type Env = [(FuncNo, Label)] ... cgFun (Func f) n = do e <- getEnv call $ fromJust $ lookup f e add esp (fromIntegral (4 * n) :: Word32) addDepth (-n) pushReg eaxTo call a function we look up its label and generate a call instruction to that label. Then we pop off the arguments that we pushed before the call, and finally we push EAX (where the return value is). Simple, huh? But where did the environment come from? Well, it's time to be a little inventive and introduce a monad. Functions are represented by unique integers in the expression type, so we'll need a state monad to generate them.

module Gen where import Control.Monad.State import Harpy.CodeGenMonad import Exp import MExp import CodeGen data GenState = GenState { funcs :: [(FuncNo, CGen ())], nextFunc :: Int } startGenState :: GenState startGenState = GenState { funcs = [], nextFunc = 0 } type G a = State GenState a fun :: MInt2MInt -> G MInt2MInt fun f = do s <- get let n = nextFunc s fno = FuncNo n put GenState{ funcs = (fno, compileFun f) : funcs s, nextFunc = n + 1 } return $ \ x -> M $ App (Func fno) [unM x] runG :: G MInt2MInt -> CGen () runG g = do let (ret, s) = runState g startGenState funs = reverse $ funcs s funMap <- mapM (\ (fno, _) -> do l <- newLabel; return (fno, l)) funs withEnv funMap $ do compileFun ret zipWithM_ (\ (f, l) (_, g) -> l @@ g) funMap funsThis code actually has some interesting points. First, the monad,

`G`, keeps a list of defined functions. The list has the function number and the

`CodeGen`block that will generate code for it. Second, the

`fun`function is the one that creates a new function number. It also calls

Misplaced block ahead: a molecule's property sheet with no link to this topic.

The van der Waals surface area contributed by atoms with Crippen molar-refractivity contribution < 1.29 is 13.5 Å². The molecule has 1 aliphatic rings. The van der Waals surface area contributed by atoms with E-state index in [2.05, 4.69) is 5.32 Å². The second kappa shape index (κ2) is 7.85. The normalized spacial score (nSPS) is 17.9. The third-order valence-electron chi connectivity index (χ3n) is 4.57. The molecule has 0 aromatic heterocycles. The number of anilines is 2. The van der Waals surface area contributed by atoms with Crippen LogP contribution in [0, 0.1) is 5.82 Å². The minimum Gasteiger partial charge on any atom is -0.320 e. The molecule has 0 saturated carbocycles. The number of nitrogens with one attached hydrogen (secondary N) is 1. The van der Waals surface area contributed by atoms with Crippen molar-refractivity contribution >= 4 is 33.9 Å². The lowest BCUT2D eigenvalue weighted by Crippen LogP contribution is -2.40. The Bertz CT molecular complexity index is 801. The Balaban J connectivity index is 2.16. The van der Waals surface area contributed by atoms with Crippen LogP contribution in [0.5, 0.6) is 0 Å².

`compileFun`to get a

`CodeGen`block that will generate code for the function. Note that no code is generated at this point. The

`G`monad is just a simple state monad, not the IO based

`codeGen`monad. Also note how

`fun`returns an expression that is of the same type as the argument, but it now uses an

`App`to call the function. Finally, the

`runG`function generates all the code. It uses

`runState`to obtain the list of defined function and the result to return. Now code generation starts. For each function we generate a new label. Pairing up the function number and the label forms our environment,

`funMap`. With this environment installed we start code generation for the functions, first the return value, then all the defined function; each with its label attached. Well, that's it. Let's wrap it all up.

module Compile(compileIO, disasmIO, module M, module Gen) where import Convert import Gen import M type MInt = M Int compileIO :: G (MInt -> MInt) -> IO (Int -> Int) compileIO f = fmap flex $ compileIOW32 f where flex g = fromIntegral . g . fromIntegral compileIOW32 :: G (MInt -> MInt) -> IO (Word32 -> Word32) compileIOW32 = conv_Word32ToWord32 [] undefined . runG disasmIO :: G (MInt -> MInt) -> IO String disasmIO = disasm [] undefined . runGAnd, of course, a test. Here we hit a snag. We want recursion, but monadic bindings (

`do`) are not recursive. Luckily, ghc does implement recursive

`do`called

`mdo`(why that name, I have no idea) for any monad that is in the class

`MonadFix`. And the state monad is, so we are in luck.